Since we would be salting only after we plow, we would probably only need the 500lbs. per acre, right? I am assuming that we would only have to apply more salt than that if it was really cold out. So we shoulc quote the lower price, right? Basically, I am wondering if my price per bag applied is close, and the application rate of the salt is close.
BTW, if it helps, we are bidding the plowing at $490 for 2-6".
Please, if you have any criticism about my numbers, or anything, please tell me, it will really help. Thanks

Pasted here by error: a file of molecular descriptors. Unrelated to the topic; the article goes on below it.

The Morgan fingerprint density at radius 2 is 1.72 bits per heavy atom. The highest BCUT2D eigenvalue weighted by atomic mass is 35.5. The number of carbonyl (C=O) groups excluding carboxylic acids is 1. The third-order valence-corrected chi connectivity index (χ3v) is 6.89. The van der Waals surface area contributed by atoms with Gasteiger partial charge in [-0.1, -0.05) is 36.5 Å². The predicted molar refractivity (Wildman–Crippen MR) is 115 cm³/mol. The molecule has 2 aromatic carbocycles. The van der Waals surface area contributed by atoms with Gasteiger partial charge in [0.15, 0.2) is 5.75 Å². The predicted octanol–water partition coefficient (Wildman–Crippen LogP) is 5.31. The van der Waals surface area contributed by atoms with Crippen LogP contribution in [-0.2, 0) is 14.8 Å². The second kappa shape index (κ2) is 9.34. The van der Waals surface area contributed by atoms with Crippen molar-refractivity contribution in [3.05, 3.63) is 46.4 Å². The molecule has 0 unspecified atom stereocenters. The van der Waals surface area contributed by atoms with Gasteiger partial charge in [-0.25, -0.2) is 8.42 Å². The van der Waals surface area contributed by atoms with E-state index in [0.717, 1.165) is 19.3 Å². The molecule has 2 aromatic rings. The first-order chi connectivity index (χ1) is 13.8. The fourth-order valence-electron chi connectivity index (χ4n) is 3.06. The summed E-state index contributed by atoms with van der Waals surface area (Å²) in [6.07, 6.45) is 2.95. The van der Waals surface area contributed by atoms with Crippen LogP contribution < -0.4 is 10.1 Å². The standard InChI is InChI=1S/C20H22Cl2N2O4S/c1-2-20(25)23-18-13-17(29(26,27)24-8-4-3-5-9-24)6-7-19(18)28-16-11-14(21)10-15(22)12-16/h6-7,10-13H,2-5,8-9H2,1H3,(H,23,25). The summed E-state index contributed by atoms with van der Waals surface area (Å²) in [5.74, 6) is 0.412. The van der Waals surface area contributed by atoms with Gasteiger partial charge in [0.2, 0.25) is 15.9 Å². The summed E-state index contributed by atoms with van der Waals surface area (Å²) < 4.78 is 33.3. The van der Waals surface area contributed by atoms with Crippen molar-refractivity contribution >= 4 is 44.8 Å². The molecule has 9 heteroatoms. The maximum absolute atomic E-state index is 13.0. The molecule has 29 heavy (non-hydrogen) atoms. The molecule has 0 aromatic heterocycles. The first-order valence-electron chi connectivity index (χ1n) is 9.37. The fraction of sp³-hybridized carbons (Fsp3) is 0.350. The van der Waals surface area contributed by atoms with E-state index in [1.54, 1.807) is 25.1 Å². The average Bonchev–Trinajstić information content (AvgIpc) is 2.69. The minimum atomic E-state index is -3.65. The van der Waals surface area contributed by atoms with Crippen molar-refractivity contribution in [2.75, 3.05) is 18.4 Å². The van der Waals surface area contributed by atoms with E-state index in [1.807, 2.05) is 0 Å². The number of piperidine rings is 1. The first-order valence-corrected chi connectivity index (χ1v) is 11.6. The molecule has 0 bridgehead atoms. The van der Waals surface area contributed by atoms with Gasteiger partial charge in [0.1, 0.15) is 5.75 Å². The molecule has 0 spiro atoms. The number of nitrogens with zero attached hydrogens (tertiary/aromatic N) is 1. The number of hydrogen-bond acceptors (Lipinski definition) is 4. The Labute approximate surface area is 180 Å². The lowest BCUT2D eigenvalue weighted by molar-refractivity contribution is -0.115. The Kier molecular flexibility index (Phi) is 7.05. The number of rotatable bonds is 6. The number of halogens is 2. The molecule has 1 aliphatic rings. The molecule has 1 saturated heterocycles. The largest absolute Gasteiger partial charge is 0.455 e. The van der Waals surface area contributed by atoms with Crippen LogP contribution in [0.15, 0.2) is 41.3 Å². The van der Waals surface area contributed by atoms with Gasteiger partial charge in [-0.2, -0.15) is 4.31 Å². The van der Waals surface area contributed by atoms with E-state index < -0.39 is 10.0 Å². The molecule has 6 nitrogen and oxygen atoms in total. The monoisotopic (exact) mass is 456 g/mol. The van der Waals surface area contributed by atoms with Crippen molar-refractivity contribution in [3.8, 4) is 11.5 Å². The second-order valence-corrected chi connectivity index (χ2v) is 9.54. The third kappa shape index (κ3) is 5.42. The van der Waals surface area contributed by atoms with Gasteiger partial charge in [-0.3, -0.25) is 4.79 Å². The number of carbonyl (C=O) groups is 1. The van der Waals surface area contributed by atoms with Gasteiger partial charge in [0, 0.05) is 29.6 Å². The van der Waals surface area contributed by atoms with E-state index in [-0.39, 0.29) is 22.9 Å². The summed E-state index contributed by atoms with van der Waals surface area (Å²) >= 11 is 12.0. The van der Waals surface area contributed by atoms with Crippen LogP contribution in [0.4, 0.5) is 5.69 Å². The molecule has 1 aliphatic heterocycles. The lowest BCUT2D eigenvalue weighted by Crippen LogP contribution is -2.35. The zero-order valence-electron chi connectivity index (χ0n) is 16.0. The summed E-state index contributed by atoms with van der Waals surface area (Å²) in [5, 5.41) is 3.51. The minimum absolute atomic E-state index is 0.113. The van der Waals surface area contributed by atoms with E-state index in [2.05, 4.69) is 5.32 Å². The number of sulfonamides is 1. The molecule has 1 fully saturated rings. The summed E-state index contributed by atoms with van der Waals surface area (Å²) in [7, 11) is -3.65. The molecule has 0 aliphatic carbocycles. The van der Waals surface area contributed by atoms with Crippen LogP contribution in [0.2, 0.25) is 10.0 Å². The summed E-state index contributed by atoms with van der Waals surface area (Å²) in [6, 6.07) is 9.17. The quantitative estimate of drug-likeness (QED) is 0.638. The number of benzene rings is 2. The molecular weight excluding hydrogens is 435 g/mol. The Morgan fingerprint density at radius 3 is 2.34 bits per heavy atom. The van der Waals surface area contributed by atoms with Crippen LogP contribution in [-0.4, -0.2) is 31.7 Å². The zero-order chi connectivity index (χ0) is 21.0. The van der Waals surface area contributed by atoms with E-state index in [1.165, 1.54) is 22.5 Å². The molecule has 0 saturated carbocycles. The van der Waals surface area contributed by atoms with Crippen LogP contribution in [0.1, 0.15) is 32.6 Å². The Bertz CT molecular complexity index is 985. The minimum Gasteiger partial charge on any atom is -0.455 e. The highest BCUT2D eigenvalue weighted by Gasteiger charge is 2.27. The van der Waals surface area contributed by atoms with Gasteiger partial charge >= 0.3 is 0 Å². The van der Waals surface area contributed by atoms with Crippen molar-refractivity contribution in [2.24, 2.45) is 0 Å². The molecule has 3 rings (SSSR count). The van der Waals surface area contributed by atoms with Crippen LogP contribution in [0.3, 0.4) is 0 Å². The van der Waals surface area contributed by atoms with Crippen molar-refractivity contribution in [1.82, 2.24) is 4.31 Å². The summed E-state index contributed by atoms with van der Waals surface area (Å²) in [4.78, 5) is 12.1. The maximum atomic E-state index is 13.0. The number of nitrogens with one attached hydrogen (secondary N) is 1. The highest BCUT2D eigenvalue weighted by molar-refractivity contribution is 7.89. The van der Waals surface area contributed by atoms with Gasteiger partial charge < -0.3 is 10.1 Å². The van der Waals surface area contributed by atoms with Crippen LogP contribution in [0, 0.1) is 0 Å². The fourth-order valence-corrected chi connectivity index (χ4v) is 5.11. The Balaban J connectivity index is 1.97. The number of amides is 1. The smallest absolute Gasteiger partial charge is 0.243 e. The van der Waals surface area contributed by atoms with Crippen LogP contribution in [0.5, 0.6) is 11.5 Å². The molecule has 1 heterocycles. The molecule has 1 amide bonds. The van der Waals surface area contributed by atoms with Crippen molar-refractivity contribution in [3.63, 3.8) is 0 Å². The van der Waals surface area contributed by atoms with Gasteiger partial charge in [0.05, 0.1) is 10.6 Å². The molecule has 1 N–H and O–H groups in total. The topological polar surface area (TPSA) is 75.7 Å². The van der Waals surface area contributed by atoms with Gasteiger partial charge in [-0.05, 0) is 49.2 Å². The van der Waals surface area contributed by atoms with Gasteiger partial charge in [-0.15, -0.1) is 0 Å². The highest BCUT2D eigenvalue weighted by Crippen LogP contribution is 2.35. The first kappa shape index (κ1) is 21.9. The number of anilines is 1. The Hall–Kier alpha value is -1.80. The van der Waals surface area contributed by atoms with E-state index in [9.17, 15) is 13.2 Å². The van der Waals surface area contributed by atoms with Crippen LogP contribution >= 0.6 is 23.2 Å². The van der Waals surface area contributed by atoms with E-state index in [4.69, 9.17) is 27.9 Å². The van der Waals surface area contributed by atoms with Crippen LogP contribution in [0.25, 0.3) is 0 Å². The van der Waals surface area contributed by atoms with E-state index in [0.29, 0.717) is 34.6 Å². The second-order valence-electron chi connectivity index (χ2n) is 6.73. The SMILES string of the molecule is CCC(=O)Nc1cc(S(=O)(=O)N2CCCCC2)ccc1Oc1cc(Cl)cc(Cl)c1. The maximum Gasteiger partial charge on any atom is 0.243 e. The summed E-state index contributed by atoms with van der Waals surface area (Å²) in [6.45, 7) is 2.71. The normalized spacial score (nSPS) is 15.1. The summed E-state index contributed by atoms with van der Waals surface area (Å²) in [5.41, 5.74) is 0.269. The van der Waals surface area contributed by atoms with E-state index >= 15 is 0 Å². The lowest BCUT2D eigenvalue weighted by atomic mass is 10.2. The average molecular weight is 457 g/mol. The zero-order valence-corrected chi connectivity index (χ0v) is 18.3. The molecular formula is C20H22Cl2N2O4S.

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If you have the availibility to store bulk salt you might be better off to do that because if you are estimating using between 500 to 1000 per salting on a one acres worth of site and a ton is only 2,204.623 which means you would get between 2 saltings at 1000 lbs or a little under 4 and a 1/2 saltings outta the ton of bulk. also you could charge either price of 512.76 or 341.84 and make one hell of a profit considering bulk sand can be gotten for under $100 for a ton. as for carrying the salt if you just filling up a tailgate spreader just put salt for the run into those 16 gal rubermaid containers and just refill from the salt pile when needed... just seems like if you get more than 4 saltable events you would make out better and say its getting to the end of the season and you dont think you can use a whole ton then you can buy bags for the last storm or 2 and still make a profit because you charged at a bagged cost. IMO you might be better of with bulk. also if you have to drop a whole ton on one lot at bulk prices your still maknig a hell of a profit instead of possibly losing out on money